This post was written by an external contributor. Anam Mahmood argues why making an action plan is the best way to get things done.
When it comes to life’s big goals, action plans are the real heroes. They can be vastly more effective than the action plans’ sidekick, the to-do list. An action plan is your step-by-step guide getting you closer to your achievements and outlines how you’re going to get there.
Here are five ways how an action plan can help you cross that all important finish line, whether it’s writing that novel, scoring a new job or setting up a new business venture.
Write your action plan in detail
The first step is what I call the ‘mind offload’. Take all of those thoughts and ideas and write them down. If it’s on paper, it doesn’t need to be in your head. This will help make the goal more manageable and take away some stress.
For instance, if your plan is to get a new job or score an internship, then brainstorm the different elements for this. These can include companies or organisations to target, contact details and key search terms and websites.
Putting things down on paper will give you a great visual representation of how much of the plan you have figured out and where the gaps are. Mind maps and flow charts are a useful way to do this.
You’re less likely to procrastinate or be complacent if you have the important parts figured out. You’ll also be prompted to solve these gaps in your plan, increasing your productivity. It’s also important to keep your action plan close and visible, like on a notice board.
Be realistic about deadlines and planning
Keep organised and stay ahead of the game. Know what’s coming up in your schedule in both the short term (upcoming weeks) and in the long term (the next few months).
Set deadlines for yourself to get through bits of your plan and mark these on your calendar. Whether that’s research on branding by end of month, or working through a list of employers by next week. Be flexible but firm.
Be mindful of other things going on in your life which might throw you off your timeline. If you schedule them in and plan for them early on, you’re less likely to be disrupted. Use paper or digital calendars to help you avoid clashes with other important dates.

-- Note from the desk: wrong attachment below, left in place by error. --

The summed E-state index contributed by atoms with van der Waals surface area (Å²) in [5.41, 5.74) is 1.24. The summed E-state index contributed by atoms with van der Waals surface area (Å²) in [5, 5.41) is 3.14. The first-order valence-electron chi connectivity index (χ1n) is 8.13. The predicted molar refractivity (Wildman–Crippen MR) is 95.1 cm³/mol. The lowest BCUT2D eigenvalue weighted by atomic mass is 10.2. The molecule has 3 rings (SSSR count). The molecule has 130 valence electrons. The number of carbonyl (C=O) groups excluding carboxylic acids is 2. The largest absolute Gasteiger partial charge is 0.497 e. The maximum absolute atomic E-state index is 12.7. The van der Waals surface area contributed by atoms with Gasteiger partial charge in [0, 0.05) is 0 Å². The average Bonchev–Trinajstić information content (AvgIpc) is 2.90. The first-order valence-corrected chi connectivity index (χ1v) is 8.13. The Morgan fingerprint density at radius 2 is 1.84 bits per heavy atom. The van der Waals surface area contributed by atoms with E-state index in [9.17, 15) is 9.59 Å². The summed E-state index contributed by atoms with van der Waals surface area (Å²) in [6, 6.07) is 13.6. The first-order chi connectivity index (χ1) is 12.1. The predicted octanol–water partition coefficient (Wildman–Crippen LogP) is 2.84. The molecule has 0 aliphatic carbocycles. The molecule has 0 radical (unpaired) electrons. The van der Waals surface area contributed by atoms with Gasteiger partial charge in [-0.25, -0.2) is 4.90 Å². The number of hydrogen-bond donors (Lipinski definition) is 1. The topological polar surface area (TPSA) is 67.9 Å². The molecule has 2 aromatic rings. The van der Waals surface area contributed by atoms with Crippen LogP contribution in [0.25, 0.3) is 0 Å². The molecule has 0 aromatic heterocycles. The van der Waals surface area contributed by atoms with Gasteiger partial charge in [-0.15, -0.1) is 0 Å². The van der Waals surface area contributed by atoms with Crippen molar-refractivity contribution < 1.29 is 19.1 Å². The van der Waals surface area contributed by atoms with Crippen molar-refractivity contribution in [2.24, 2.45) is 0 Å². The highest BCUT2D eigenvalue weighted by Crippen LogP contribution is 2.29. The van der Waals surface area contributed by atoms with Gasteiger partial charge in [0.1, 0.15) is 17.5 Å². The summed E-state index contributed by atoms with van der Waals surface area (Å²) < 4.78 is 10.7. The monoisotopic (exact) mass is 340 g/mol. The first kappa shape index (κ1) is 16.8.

Is there something crucial that needs to be prioritised, like an upcoming job interview which will help you pay the rent? If so, change things up a bit in your calendar until things settle down.
Identify and allocate pockets of time
Identify pockets of time when you are always free where you can reasonably adjust a task. Can you get some background reading done for a business venture whilst travelling to work? Can you complete an activity for a creative writing course during your lunch break?
Getting these smaller tasks done will all eventually add up. As long as you build them up in small doses, you’ll be one step closer to achieving your action plan.
Scrap things you know you won’t really do
Making an action plan is a great way of testing your intention to do a particular project and making that intention concrete. You might surprise yourself at how much or how little you actually want to do something.
One of the most practical bits of wisdom I have come across is from Arianna Huffington. In her book Thrive, she states how liberating it was for her to realise that we can choose to “complete a project by simply dropping it”.
Know yourself and what you really wish to accomplish. You should be prioritising things you are more likely to do, whether that is the project overall or just parts of it. Often there will be a reason why you still haven’t started that blog, and you many find that your heart is not really in it.
Don’t be afraid to scrap things that become irrelevant in your plan. This will free up more time for you to work on the projects or parts of a project that you truly value.
Keep up momentum
The key to getting through your action plan to the end goal is to keep pushing through. This is why putting it down on paper and making it visual and detailed is so essential. Not only is it a good idea to keep working on the project, but also to keep revisiting your plan including revising deadlines too.
For most people, we don’t keep up the momentum behind what we aspire to achieve, like our New Year’s resolutions, which typically tend to fizzle out after just a few weeks. The clue is in the title – action plan.
So, if you’re ready to be the star of your own story… lights, camera, action plan!